• January 28, 2015

So Many Hands to Hold in the Classroom

Over the 17 years I've taught writing at the college level, I used to occasionally have a student who was afraid to choose a topic for an essay, or even to ask a question, because she didn't know what was "right." One young man chose not to turn in an assignment at all, because he didn't understand the instructions and was afraid to say so. Now, instead of the occasional student in this condition, I'm getting classrooms full.

So many of them are so unused to thinking on their own that they cannot formulate an opinion without being told what opinion they are supposed to have. And if someone shares his opinion, he is obviously—as far as many students are concerned—trying to foist it on others rather than offering them an opportunity to challenge that opinion and debate it.

What fascinates me most is that, over the past five years in particular, students have become quite sure what we faculty members should be doing for them, which is essentially giving them the answers to the questions that we pose.

"What do you want me to say?" they ask. "Where's the template? Where's the model?" Examples and explanations are no longer good enough.

In past years, when we were faced with these kinds of students, all that seemed to be required was convincing them that they were safe, showing them that their education was now in their hands and that they were free to explore.

In the past, I have watched students who had seemed to be unprepared for college suddenly stuff themselves with knowledge once they realized that the banquet had finally been served. Those days are gone. The majority of students today expect assignments with finite parameters, clear grading paths, and a checklist of things they can tick off to get an A.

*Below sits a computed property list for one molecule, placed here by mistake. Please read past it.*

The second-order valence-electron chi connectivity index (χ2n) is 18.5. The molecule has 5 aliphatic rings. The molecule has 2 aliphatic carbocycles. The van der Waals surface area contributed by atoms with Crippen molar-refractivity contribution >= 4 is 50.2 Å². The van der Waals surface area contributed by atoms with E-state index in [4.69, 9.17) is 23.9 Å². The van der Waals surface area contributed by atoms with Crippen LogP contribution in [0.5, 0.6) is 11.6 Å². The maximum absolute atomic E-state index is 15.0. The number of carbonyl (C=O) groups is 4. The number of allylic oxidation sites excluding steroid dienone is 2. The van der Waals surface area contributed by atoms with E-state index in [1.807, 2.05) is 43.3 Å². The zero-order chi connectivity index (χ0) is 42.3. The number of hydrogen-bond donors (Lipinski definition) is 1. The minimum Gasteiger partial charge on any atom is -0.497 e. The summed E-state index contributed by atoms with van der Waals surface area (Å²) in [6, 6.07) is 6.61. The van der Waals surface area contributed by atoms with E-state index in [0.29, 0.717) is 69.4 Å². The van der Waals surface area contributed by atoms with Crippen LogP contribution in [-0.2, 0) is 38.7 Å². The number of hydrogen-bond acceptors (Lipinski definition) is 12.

"Pick my own topic for an essay? What do you mean by that? What topic do you want me to pick? Is there a list?" It would approach the comical if it weren't so sad.

Even though I explain during my course introduction that merely fulfilling the parameters of the rubric will usually net no more than a C, and that to get an A they must write so well that I forget that I'm grading a paper and become simply a reader, my students want me to tell them how they're supposed to do that.

Well, the entire course is meant to tell them how to do that, but they don't want to explore, examine, analyze, and consider; they just want me to give it to them in black and white. Up front. Right away. They don't want to be creative; they just want an A.

This should not be a surprise, of course. The types of assignments they became accustomed to in elementary and secondary schools were not subjectively graded but were rooted in a behaviorist system that, intentionally, does not challenge students to think or be creative. Instead it tells them what result they should have and then offers them the map to it.

Unfortunately, following a map may teach them how to navigate, but it does not teach them how to drive. Few students seem to be able to find their way through their courses anymore without that map. And, interestingly, they hold the instructor responsible for their lack of learning if she does not provide GPS coordinates.

What has become more troubling, however, is that we at the college level seem to be falling into line with these ideas. We, on the front lines, are being hit with departmentwide assignments, departmental student assessments, and—worst—homogenized, packaged curricula that offer the kinds of maps for which these students are hoping.

Suddenly colleges want one class to be exactly like another, so that each one can be measured. But one class is not like another, and should not be—cannot be—even if it is in the same subject. Each class has unique students, with unique perspectives. Each student, challenged with analysis, will be provoked to draw and state her own conclusions.

Why in the world would we want students to be the same? Yet that seems to be where we're headed.

Before we are caught in this sticky trap, designed by the behaviorists, the politically correct pundits, and the measurers, we need to remind ourselves that a college education is meant for individual enlightenment.

But first we have to convince our students that they must participate in it—that they have something to contribute. And I'm finding that harder and harder to do.

Lynda C. Lambert is a writing instructor at community colleges in Maryland.

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